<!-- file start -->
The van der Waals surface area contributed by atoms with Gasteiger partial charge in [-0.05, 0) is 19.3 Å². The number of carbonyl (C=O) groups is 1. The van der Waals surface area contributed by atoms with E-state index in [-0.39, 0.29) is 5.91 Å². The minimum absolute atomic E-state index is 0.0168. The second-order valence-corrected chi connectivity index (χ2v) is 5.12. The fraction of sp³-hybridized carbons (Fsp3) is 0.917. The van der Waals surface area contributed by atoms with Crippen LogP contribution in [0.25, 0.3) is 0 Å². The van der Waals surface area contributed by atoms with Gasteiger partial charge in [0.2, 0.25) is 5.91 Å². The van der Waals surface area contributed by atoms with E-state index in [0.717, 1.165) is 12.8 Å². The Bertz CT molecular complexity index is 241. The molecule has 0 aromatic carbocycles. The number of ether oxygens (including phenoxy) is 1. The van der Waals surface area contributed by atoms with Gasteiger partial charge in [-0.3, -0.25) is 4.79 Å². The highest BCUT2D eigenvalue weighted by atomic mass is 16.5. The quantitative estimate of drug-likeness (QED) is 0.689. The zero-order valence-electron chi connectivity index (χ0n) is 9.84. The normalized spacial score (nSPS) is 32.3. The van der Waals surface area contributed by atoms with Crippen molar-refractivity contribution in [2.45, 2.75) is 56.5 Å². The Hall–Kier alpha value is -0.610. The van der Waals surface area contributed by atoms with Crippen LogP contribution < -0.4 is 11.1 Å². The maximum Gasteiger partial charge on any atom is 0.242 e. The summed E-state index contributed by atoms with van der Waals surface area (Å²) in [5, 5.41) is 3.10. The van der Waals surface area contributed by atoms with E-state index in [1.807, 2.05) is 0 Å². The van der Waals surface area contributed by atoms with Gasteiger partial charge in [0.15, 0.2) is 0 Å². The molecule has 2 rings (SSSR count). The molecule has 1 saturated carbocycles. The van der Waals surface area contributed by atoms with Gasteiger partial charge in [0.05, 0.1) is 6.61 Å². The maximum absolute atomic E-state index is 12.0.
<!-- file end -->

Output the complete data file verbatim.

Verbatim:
The van der Waals surface area contributed by atoms with Gasteiger partial charge in [-0.05, 0) is 19.3 Å². The number of carbonyl (C=O) groups is 1. The van der Waals surface area contributed by atoms with E-state index in [-0.39, 0.29) is 5.91 Å². The minimum absolute atomic E-state index is 0.0168. The second-order valence-corrected chi connectivity index (χ2v) is 5.12. The fraction of sp³-hybridized carbons (Fsp3) is 0.917. The van der Waals surface area contributed by atoms with Crippen LogP contribution in [0.25, 0.3) is 0 Å². The van der Waals surface area contributed by atoms with Gasteiger partial charge in [0.2, 0.25) is 5.91 Å². The van der Waals surface area contributed by atoms with E-state index in [0.717, 1.165) is 12.8 Å². The Bertz CT molecular complexity index is 241. The molecule has 0 aromatic carbocycles. The number of ether oxygens (including phenoxy) is 1. The van der Waals surface area contributed by atoms with Gasteiger partial charge in [-0.3, -0.25) is 4.79 Å². The highest BCUT2D eigenvalue weighted by atomic mass is 16.5. The quantitative estimate of drug-likeness (QED) is 0.689. The zero-order valence-electron chi connectivity index (χ0n) is 9.84. The normalized spacial score (nSPS) is 32.3. The van der Waals surface area contributed by atoms with Crippen molar-refractivity contribution in [2.45, 2.75) is 56.5 Å². The Hall–Kier alpha value is -0.610. The van der Waals surface area contributed by atoms with Crippen LogP contribution < -0.4 is 11.1 Å². The maximum Gasteiger partial charge on any atom is 0.242 e. The summed E-state index contributed by atoms with van der Waals surface area (Å²) in [5, 5.41) is 3.10. The van der Waals surface area contributed by atoms with E-state index in [1.807, 2.05) is 0 Å². The van der Waals surface area contributed by atoms with Gasteiger partial charge in [0.15, 0.2) is 0 Å². The molecule has 2 rings (SSSR count). The molecule has 1 saturated carbocycles. The van der Waals surface area contributed by atoms with Gasteiger partial charge in [0.05, 0.1) is 6.61 Å². The maximum absolute atomic E-state index is 12.0.